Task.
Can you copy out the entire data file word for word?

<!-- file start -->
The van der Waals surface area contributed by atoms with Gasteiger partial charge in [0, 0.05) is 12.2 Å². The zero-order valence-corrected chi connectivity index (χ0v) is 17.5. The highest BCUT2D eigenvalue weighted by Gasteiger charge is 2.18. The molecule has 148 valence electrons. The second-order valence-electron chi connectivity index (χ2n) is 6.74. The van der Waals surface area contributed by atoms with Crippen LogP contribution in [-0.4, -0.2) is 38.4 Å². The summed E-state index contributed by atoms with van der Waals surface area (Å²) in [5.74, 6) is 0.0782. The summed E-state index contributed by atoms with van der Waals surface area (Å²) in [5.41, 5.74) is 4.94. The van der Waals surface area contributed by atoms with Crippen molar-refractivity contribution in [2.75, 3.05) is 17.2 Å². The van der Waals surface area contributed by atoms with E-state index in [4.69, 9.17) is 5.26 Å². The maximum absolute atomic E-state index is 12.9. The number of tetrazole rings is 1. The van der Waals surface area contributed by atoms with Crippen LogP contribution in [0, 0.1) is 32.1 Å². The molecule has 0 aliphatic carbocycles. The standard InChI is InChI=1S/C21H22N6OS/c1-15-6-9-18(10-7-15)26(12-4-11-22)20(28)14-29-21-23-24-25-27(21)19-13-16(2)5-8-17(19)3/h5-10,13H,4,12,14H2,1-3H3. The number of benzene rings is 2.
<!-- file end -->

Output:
The van der Waals surface area contributed by atoms with Gasteiger partial charge in [0, 0.05) is 12.2 Å². The zero-order valence-corrected chi connectivity index (χ0v) is 17.5. The highest BCUT2D eigenvalue weighted by Gasteiger charge is 2.18. The molecule has 148 valence electrons. The second-order valence-electron chi connectivity index (χ2n) is 6.74. The van der Waals surface area contributed by atoms with Crippen LogP contribution in [-0.4, -0.2) is 38.4 Å². The summed E-state index contributed by atoms with van der Waals surface area (Å²) in [5.74, 6) is 0.0782. The summed E-state index contributed by atoms with van der Waals surface area (Å²) in [5.41, 5.74) is 4.94. The van der Waals surface area contributed by atoms with Crippen molar-refractivity contribution in [2.75, 3.05) is 17.2 Å². The van der Waals surface area contributed by atoms with E-state index in [4.69, 9.17) is 5.26 Å². The maximum absolute atomic E-state index is 12.9. The number of tetrazole rings is 1. The van der Waals surface area contributed by atoms with Crippen LogP contribution in [0, 0.1) is 32.1 Å². The molecule has 0 aliphatic carbocycles. The standard InChI is InChI=1S/C21H22N6OS/c1-15-6-9-18(10-7-15)26(12-4-11-22)20(28)14-29-21-23-24-25-27(21)19-13-16(2)5-8-17(19)3/h5-10,13H,4,12,14H2,1-3H3. The number of benzene rings is 2.